Back in 2014
I was diagnosed with generalized disorder and bipolar disorder. When my psychiatrist diagnosed me, I was in a state of shock. What was this “mental” illness that I had just been labeled with. There was no way that a person like me, could have a mental illness. I have to admit, I was uninformed about mental illness and who it affected. I was a smart, hardworking, creative young mother. How in the hell was I going to be able to tell people about this. It was something that I did not want to admit to myself, much less tell other people about it.
When I got over the initial shock of my diagnosis,
I decided to do some research on my own. This thing could not be as bad as everyone had made it out to be. I was determined to get as much information as I could. I did a lot of research on anxiety and bipolar disorder. I read up on the illnesses and I also looked for people who were living with the illness and doing well. It was discouraging to not see as many people as you had hoped talking about their lives despite bipolar disorder and anxiety.
What I did pick up in my research was how important it was to have support systems and the benefit of going to support groups. It would be a good way for people with similar circumstances to discuss their trials and tribulations despite having a mental illness. I was determined to find a support group in my area that I could go to and talk to people who I thought would get me.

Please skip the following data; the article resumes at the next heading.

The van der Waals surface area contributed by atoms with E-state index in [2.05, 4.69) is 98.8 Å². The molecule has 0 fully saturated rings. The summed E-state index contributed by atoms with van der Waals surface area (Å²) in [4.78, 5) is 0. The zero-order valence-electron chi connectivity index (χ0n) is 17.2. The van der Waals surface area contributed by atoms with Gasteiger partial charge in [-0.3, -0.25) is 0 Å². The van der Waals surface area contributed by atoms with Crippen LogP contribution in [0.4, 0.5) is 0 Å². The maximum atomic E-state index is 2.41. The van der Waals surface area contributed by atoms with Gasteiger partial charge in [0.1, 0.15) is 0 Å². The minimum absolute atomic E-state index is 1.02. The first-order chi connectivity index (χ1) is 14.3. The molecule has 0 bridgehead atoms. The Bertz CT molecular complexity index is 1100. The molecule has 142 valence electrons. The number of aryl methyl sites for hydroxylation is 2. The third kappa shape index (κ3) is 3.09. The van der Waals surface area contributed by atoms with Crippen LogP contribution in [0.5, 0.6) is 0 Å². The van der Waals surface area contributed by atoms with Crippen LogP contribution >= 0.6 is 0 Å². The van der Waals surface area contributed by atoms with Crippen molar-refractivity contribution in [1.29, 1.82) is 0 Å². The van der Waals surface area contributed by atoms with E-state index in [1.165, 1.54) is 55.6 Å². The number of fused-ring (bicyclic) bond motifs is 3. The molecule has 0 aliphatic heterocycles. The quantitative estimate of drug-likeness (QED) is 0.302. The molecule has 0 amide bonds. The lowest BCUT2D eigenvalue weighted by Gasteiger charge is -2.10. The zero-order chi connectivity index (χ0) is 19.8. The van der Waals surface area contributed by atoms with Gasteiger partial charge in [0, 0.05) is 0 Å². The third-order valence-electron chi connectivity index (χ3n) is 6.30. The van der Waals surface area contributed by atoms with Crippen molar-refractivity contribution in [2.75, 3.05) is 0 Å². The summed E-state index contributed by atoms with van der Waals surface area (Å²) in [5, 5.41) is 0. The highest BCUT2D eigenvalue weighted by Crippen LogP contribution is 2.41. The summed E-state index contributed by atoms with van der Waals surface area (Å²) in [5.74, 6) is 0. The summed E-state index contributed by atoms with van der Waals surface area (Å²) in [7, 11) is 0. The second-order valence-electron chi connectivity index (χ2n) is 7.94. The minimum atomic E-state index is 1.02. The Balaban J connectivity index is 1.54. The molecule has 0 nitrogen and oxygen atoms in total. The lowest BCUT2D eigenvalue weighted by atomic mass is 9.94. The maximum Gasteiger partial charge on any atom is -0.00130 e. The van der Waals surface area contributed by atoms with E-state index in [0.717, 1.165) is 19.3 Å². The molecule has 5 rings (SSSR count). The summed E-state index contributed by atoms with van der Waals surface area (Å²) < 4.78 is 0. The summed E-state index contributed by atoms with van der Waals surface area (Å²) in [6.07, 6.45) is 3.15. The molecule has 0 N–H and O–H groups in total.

My first visit to the mental health support group in my area made me feel uneasy.
There were a lot of middle aged, mainly Caucasian men in attendance who spoke about their illnesses. The mood of the room and the group in general was very sad and depressing and to be quite honest, I was one of the younger people in the group and felt like no one there would be able to understand me and how I was feeling. I didn’t write the group off completely. I went back for a second meeting. I decided to give it a chance. I desperately wanted the group to work for me so I went back. Let me just say that the second meeting was worse. I felt worse than I did after the first meeting. I was depressed and I felt like I was doomed. I would not be able to live a normal life with my anxiety and bipolar disorder because the people in the group did not appear to me that they were thriving. Just merely surviving.
Last year I decided to start Beautiful Brain Collective.
I wanted to help people who lived with mental illnesses who had jobs, families and were deemed high-functioning. My mission has always been to show others who have mental illnesses that they can live a great life despite a diagnosis. I have been on my recovery/stability journey for a year and a half, and I must say I have never felt better. This does not mean that there will not be difficult times, or that hard work will not be required, but I am here to tell you that recovery is possible!!!!!
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